Euronav has bought back more of its shares, pushing up the controlling Saverys family’s holding.

The VLCC and suezmax specialist said it had spent €36.7m ($39.5m) on the Brussels-listed stock and $3.25m on the New York Stock Exchange.

Adjusted for treasury shares, the Saverys’ private shipping company Compagnie Maritime Belge (CMB) now has 90.91% ownership, Fearnley Securities calculated.

Euronav bought back 2.4m shares on Euronext Brussels at an average price of about €15.10 and 200,000 shares in the US at an average price of $16.40.

The tanker company now owns 11.42% of its own equity, a total of 25.1m shares.

The supervisory board has authorised bosses to repurchase up to 10m shares from 21 March to 28 June.

The shipowner can pay a maximum of $17.86 each, against a closing price of $16.61 in New York on Friday.

The company still has 2.66m shares left of its authorisation.

In March, Euronav talked up healthy trading volumes after its free float declined further following its first $73m stock buyback.

There had been market talk of the Saverys family taking the Belgian tanker owner private after the repurchase of 4.72m shares.

Throughout the mandatory offer last month by CMB for Euronav’s shares following the buyout of John Fredriksen, management said it was committed to maintaining listings in Brussels and the US.

Strategy remains the same

And there seems to be no indication of a change of tack from Euronav.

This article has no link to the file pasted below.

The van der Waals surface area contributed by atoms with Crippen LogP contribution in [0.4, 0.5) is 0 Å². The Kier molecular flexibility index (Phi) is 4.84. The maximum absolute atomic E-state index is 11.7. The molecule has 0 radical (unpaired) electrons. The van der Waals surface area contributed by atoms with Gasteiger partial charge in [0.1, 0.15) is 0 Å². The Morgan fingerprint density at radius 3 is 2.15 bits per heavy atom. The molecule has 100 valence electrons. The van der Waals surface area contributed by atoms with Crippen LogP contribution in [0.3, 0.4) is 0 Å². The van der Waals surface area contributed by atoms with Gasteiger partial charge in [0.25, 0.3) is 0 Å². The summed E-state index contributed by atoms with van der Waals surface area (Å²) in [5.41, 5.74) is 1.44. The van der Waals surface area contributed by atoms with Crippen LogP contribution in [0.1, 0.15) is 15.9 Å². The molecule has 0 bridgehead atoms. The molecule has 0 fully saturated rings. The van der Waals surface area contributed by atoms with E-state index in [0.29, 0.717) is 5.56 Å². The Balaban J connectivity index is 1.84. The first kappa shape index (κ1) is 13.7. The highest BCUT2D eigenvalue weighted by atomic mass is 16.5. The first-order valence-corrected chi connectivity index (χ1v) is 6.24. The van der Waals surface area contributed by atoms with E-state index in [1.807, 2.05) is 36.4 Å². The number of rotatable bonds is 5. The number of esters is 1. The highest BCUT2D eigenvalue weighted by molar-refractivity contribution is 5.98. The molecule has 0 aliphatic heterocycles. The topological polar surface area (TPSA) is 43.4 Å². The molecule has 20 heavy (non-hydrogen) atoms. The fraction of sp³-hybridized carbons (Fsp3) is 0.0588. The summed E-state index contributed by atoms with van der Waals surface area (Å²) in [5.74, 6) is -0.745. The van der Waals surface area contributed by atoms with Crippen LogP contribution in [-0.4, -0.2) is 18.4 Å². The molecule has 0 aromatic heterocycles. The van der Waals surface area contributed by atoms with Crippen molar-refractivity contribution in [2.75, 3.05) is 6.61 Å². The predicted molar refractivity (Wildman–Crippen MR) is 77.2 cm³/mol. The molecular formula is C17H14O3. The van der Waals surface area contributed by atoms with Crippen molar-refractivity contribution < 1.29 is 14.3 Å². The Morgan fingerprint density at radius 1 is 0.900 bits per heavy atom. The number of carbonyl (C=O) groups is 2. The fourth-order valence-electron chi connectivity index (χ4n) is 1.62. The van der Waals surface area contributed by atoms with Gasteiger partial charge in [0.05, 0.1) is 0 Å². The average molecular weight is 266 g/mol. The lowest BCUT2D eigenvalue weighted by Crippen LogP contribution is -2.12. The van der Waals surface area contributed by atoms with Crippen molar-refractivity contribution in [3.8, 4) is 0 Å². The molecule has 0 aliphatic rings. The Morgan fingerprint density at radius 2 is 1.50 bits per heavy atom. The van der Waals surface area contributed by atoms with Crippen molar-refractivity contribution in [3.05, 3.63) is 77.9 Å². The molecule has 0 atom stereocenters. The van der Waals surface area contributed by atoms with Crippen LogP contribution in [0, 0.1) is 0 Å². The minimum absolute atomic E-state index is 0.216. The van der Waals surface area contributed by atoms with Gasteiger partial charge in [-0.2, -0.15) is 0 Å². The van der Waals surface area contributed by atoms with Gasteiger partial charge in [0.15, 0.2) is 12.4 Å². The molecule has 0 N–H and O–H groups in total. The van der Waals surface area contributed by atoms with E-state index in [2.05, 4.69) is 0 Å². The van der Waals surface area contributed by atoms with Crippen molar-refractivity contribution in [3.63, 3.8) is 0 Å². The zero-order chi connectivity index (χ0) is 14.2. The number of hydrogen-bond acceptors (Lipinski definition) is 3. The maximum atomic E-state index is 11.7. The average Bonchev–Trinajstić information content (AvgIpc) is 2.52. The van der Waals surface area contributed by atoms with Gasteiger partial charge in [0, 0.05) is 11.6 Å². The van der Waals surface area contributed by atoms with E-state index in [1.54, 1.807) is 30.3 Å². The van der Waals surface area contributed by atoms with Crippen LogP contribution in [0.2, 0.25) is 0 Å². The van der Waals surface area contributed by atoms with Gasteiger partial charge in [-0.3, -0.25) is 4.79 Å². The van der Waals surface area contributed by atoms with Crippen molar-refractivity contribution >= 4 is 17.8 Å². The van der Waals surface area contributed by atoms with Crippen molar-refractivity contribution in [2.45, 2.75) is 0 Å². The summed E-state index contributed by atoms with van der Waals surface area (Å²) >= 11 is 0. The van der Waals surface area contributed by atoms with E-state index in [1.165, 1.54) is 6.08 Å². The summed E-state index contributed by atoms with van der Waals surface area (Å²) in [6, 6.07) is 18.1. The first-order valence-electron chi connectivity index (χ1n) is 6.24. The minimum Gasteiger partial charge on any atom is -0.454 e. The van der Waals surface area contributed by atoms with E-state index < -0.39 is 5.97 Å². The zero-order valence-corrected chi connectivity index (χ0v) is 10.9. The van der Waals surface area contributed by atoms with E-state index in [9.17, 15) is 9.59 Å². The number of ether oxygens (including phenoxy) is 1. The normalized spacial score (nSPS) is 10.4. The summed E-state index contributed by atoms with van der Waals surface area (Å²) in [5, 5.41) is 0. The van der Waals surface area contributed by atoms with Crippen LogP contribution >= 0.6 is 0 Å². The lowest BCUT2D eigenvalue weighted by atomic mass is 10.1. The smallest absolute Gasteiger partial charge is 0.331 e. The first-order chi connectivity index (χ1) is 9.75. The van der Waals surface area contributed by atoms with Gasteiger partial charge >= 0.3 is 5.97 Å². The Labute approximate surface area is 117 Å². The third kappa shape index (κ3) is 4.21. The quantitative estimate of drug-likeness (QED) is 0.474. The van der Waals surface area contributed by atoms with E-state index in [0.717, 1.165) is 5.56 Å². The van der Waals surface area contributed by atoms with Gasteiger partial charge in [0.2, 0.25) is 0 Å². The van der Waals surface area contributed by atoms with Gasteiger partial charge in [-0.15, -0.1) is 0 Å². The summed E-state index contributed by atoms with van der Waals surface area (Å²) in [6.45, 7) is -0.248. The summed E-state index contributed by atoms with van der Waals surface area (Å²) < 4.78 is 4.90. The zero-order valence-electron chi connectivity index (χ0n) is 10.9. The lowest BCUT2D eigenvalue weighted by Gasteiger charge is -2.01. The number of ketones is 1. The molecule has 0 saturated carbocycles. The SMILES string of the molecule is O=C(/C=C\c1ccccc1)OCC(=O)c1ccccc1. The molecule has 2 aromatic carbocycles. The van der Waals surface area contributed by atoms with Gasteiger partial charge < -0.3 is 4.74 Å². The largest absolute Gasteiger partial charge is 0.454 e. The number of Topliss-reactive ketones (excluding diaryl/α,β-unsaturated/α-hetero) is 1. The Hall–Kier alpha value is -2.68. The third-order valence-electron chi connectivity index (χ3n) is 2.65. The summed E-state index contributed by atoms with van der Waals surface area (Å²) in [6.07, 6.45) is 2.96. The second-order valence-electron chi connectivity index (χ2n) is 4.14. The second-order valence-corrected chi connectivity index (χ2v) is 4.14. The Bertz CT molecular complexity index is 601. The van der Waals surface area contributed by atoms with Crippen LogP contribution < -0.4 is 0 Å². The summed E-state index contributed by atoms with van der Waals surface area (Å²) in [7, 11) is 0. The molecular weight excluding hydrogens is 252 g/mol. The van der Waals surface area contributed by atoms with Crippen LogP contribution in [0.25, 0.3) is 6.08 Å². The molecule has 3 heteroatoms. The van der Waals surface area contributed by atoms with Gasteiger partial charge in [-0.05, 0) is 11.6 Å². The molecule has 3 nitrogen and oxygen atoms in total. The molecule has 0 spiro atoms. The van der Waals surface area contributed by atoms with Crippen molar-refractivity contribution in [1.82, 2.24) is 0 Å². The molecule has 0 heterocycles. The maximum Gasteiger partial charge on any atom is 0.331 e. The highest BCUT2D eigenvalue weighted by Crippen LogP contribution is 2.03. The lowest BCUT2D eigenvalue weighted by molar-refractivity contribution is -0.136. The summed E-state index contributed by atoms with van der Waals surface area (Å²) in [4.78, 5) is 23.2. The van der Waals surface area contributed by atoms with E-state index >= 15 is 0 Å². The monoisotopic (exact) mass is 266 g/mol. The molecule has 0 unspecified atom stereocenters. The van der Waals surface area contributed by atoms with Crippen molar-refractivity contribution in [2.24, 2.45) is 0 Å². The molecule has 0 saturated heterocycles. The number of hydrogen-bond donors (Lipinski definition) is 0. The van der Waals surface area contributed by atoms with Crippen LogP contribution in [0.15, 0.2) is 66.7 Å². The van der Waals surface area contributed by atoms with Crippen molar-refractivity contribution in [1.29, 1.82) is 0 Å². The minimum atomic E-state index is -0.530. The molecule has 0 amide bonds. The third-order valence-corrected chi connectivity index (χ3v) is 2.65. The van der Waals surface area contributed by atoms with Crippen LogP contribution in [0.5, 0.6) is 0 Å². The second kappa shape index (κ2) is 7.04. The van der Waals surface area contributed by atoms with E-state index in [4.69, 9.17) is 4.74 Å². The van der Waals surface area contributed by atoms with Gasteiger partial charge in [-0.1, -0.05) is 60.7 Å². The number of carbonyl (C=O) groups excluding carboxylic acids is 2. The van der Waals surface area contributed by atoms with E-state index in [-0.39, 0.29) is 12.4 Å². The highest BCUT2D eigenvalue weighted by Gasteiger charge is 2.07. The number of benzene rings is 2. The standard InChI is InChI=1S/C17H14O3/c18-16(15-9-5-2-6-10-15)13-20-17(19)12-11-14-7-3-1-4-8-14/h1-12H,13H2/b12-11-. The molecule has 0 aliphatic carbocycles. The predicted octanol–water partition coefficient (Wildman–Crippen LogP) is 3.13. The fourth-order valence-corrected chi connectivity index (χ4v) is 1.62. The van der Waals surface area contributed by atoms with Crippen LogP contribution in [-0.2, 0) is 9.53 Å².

The family directly controlled 80.5% of the listed company after the mandatory offer closed.

The Saverys did not sell any of its shares in the first buyback.

CMB told TradeWinds: “Our free float is limited in terms of the absolute percentage, but still substantial compared to other shipping companies.”

Euronav has nearly 202m shares outstanding.

Chief executive Alexander Saverys told TradeWinds’ Green Seas podcast that capital markets are key to the plan to rebrand Euronav as CMB.Tech through a merger with the family’s clean shipping company.

The idea is to build the combined operation into a multi-sector company whose fleet is powered by ammonia and hydrogen.

“Going forward, if we are successful, we are convinced that we will need to have access to capital markets, whether that’s on the equity side or the debt side,” Saverys said.

“So we think being a listed vehicle in this energy transition, which is going to be very capital intensive, is a big advantage.”

Investors sold about $1.2bn in Euronav shares to CMB in the mandatory offer.

Stockholders turned over 69.2m shares representing 31.5% of the outstanding stock.

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